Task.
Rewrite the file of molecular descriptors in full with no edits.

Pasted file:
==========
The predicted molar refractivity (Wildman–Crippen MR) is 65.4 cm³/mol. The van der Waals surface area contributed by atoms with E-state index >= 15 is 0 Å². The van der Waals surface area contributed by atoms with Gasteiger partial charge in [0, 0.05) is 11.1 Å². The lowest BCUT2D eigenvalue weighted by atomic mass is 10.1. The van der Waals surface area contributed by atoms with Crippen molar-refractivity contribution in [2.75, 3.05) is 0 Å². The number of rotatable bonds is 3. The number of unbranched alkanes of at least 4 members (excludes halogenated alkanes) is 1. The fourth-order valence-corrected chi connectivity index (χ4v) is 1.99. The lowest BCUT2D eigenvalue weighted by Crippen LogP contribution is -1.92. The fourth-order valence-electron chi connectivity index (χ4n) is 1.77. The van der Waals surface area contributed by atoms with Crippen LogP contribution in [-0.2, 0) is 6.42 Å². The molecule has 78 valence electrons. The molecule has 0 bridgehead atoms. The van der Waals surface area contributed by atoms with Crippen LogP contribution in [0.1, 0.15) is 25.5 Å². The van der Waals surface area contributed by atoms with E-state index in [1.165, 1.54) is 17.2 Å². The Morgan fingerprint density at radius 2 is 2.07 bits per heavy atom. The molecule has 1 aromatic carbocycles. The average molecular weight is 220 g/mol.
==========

The predicted molar refractivity (Wildman–Crippen MR) is 65.4 cm³/mol. The van der Waals surface area contributed by atoms with E-state index >= 15 is 0 Å². The van der Waals surface area contributed by atoms with Gasteiger partial charge in [0, 0.05) is 11.1 Å². The lowest BCUT2D eigenvalue weighted by atomic mass is 10.1. The van der Waals surface area contributed by atoms with Crippen molar-refractivity contribution in [2.75, 3.05) is 0 Å². The number of rotatable bonds is 3. The number of unbranched alkanes of at least 4 members (excludes halogenated alkanes) is 1. The fourth-order valence-corrected chi connectivity index (χ4v) is 1.99. The lowest BCUT2D eigenvalue weighted by Crippen LogP contribution is -1.92. The fourth-order valence-electron chi connectivity index (χ4n) is 1.77. The van der Waals surface area contributed by atoms with Crippen LogP contribution in [-0.2, 0) is 6.42 Å². The molecule has 78 valence electrons. The molecule has 0 bridgehead atoms. The van der Waals surface area contributed by atoms with Crippen LogP contribution in [0.1, 0.15) is 25.5 Å². The van der Waals surface area contributed by atoms with E-state index in [1.165, 1.54) is 17.2 Å². The Morgan fingerprint density at radius 2 is 2.07 bits per heavy atom. The molecule has 1 aromatic carbocycles. The average molecular weight is 220 g/mol.